“I was working on a farm...well farming, you couldn’t get in, you know, reserved occupation. You had no chance of getting in the Army. I was farming in ’43 (then) I volunteered. You could get into the Airforce if you were farming, but you couldn’t get in the Army.
“I joined up at Padgate near Warrington. Did six weeks training there and then I was posted to an operational training unit at Millfield, Northumberland.That unit flew hurricanes and typhoons. I was only there a few months and then I got posted overseas to Algiers. The African campaign was almost finished. I was only there a matter of six weeks and then I was shipped to Naples.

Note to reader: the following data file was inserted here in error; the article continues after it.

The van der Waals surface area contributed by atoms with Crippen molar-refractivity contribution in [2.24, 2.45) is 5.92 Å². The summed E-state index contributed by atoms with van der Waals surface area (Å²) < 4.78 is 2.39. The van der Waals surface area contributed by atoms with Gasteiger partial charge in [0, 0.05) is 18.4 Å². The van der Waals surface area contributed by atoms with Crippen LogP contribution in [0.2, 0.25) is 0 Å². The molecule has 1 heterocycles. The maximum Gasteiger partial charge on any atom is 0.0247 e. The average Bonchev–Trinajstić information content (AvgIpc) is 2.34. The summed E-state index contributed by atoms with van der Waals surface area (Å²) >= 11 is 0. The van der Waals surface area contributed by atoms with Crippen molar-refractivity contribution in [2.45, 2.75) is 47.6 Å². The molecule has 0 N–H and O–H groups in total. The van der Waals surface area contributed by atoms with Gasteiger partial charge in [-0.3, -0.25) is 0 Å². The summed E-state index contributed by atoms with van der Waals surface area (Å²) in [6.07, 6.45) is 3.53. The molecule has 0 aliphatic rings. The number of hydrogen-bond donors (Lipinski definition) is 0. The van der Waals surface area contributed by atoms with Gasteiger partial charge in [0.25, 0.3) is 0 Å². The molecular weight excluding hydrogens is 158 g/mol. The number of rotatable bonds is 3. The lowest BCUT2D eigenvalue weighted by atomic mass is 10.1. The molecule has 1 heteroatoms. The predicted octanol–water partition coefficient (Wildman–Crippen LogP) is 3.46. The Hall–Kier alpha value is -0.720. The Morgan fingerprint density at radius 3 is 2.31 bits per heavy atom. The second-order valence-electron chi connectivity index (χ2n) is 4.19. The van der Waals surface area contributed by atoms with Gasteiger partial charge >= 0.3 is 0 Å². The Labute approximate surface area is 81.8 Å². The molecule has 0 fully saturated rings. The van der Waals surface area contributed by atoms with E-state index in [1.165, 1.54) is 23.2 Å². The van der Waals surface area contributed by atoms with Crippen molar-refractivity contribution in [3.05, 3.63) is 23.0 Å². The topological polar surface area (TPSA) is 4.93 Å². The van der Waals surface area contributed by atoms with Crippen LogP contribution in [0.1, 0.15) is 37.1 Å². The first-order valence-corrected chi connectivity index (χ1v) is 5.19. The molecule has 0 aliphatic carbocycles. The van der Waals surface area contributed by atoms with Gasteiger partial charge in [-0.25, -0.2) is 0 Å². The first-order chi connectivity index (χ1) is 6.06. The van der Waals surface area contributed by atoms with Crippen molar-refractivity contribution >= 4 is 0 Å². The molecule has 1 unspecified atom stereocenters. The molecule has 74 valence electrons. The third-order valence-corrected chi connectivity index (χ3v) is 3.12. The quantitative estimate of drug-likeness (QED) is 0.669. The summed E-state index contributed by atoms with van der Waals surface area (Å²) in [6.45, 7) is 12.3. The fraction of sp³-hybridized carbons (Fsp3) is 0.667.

“When I was with the photographic reconnaissance units my job was fetching in water, or helping in the field kitchen. But when I went to the fifty nine motor transport repair and salvage unit I was reconditioning aircraft. That was near Venice. As a crane driver my job was to lift engines in and lift them out. In between if one crashed we would have to go and scrape it up.
“(After the invasion of Italy)...Hitler was on a losing run then. (The Italians) were happy enough. It was a good thing for them as they were getting food then, our military food.”